Mastitis is an infection or the inflammation of an animal’s mammary glands, which are the glands located in the breasts. The condition doesn’t occur in dogs quite as often as it does in other animals, such as cows, but a dog affected can experience potentially fatal implications.
Although it’s most often reported in pregnant and female dogs nursing their puppies, it can actually impact any dog, surprisingly even males.
If you’re breeding your dog, it’s especially important to be aware of mastitis, what the signs are and what to look out for after they’ve given birth so you can catch and treat the infection before it advances.
There are two types of mastitis, the first of which being galactostasis, which typically affects dogs who are late into pregnancy or the new mums who are weaning their pups off their milk.
Galactostasis happens because too much milk has been produced and retained inside the teat. There will be no infection here, and your dog probably won’t show any other warning signs of the illness except pain and sensitivity. This form of mastitis is relatively uncommon.
Acute septic mastitis is the second and more serious form of the condition. This occurs when bacteria somehow enters the teat canal, travelling all the way up to the mammary gland and creating the infection.
Usually, Escherichia coli, Staphylococcus sp. and Streptococcus sp. are the most likely bacterium that create the infection. The impact of the condition can vary from a minor, localised infection to something as severe as a life-threatening systemic infection.
Any breed of dog at any age can experience mastitis, it’s just the most prevalent in nursing or pregnant dogs. Both new mums and experienced mothers can experience it and the size of the litter has no impact on the development of mastitis either. Dogs having small or large litters are prone to the condition.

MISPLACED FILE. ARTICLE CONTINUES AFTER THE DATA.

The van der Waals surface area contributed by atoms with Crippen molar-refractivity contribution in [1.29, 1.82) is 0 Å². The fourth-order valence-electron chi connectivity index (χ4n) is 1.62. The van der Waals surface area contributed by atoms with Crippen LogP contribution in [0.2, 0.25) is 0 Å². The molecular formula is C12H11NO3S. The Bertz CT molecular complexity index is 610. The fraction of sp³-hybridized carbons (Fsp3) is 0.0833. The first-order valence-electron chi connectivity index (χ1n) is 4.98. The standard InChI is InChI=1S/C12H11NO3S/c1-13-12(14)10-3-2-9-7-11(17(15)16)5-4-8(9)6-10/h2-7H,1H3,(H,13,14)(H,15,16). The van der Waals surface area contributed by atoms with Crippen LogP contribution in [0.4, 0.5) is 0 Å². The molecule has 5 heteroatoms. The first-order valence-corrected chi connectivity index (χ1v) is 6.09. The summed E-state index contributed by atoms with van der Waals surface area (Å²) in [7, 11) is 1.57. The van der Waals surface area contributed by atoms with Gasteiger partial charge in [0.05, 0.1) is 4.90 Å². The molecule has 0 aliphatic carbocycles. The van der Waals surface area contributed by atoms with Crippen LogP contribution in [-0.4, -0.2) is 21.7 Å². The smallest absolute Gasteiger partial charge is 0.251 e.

With a smaller litter, the mammary glands are more likely to become swollen with excess milk building up, but with a larger litter the openings of the teats remain open for longer, making them much more susceptible to bacteria entering.
A study looked into the incidence rates of mastitis in a cohort of dogs, with 13.2% of whelpings subsequently diagnosed with mastitis which was around 408 cases overall. On average, the typical day of diagnosis was around 16.7 days postpartum.
Generally, mastitis is commonly seen in the postpartum period when too much milk accumulates in the teat without being removed. This can happen due to sudden weaning, when the pups move onto real food so they’re not drinking the female’s milk anymore, or if the new mum sadly loses one of her pups. In both scenarios, less milk will be taken and cause a build-up.
Mastitis can also be triggered following trauma to the teat which allows for bacteria to infiltrate and cause infection.
Unsanitary conditions can also play a big role in the development of mastitis in dogs that aren’t pregnant or nursing, as bacteria and other irritants will be prevalent in unhygienic areas. This means that the whelping box (a den prepared for your dog’s birth) and the place where the pups sleep must be kept clean and dry, ensuring that any soiled bedding, towels and tissue paper is removed quickly.
When mastitis is in its early stages, your dog might not seem poorly at all. As it progresses, you might notice that the mammary glands become:
Inflamed, red and sore-looking
Discoloured (red, purple or blue/black) as the tissues die and blood supply is decreased
Sensitive to touch
Different in texture and firmness
Hot to touch
Also, if you suspect mastitis, try and get a look at the milk she expresses to her pups. It may be cloudy, thickened in consistency, lumpy or contain visible blood and pus. As the infection advances, you might notice your dog becoming increasingly more lethargic, develop a fever, lose their appetite and even begin vomiting as the infection spreads throughout their bloodstream and begins to become septic.
It’s likely that your vet will be able to diagnose mastitis based on the physical signs alone.